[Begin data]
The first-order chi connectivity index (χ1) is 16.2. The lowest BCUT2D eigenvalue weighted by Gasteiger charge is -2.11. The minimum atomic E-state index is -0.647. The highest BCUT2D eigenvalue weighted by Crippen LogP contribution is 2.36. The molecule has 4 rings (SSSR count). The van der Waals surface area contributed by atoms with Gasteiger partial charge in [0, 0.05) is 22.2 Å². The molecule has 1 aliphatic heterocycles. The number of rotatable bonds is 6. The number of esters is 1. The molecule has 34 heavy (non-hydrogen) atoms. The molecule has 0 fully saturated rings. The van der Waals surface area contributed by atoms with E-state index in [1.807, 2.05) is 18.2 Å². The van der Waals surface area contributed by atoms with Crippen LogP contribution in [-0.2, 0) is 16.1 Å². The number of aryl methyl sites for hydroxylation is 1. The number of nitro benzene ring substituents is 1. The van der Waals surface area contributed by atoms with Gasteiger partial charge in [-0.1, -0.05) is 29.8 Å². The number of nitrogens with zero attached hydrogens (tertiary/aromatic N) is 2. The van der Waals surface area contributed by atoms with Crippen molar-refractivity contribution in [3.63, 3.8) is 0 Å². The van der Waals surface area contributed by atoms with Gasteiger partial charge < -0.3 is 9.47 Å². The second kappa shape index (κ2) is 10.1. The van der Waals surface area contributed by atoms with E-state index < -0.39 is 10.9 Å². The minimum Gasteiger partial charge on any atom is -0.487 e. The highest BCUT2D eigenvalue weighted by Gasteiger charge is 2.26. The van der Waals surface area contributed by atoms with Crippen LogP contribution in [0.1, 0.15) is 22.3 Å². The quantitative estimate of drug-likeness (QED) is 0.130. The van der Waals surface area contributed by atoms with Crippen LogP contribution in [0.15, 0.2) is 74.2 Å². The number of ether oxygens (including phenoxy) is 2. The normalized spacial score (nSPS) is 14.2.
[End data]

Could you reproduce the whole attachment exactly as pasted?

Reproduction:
The first-order chi connectivity index (χ1) is 16.2. The lowest BCUT2D eigenvalue weighted by Gasteiger charge is -2.11. The minimum atomic E-state index is -0.647. The highest BCUT2D eigenvalue weighted by Crippen LogP contribution is 2.36. The molecule has 4 rings (SSSR count). The van der Waals surface area contributed by atoms with Gasteiger partial charge in [0, 0.05) is 22.2 Å². The molecule has 1 aliphatic heterocycles. The number of rotatable bonds is 6. The number of esters is 1. The molecule has 34 heavy (non-hydrogen) atoms. The molecule has 0 fully saturated rings. The van der Waals surface area contributed by atoms with E-state index in [1.807, 2.05) is 18.2 Å². The van der Waals surface area contributed by atoms with Crippen LogP contribution in [-0.2, 0) is 16.1 Å². The number of aryl methyl sites for hydroxylation is 1. The number of nitro benzene ring substituents is 1. The van der Waals surface area contributed by atoms with Gasteiger partial charge in [-0.1, -0.05) is 29.8 Å². The number of nitrogens with zero attached hydrogens (tertiary/aromatic N) is 2. The van der Waals surface area contributed by atoms with Crippen molar-refractivity contribution in [3.63, 3.8) is 0 Å². The van der Waals surface area contributed by atoms with Gasteiger partial charge < -0.3 is 9.47 Å². The second kappa shape index (κ2) is 10.1. The van der Waals surface area contributed by atoms with E-state index < -0.39 is 10.9 Å². The minimum Gasteiger partial charge on any atom is -0.487 e. The highest BCUT2D eigenvalue weighted by Gasteiger charge is 2.26. The van der Waals surface area contributed by atoms with Crippen LogP contribution in [0.1, 0.15) is 22.3 Å². The quantitative estimate of drug-likeness (QED) is 0.130. The van der Waals surface area contributed by atoms with Crippen LogP contribution in [0.15, 0.2) is 74.2 Å². The number of ether oxygens (including phenoxy) is 2. The normalized spacial score (nSPS) is 14.2.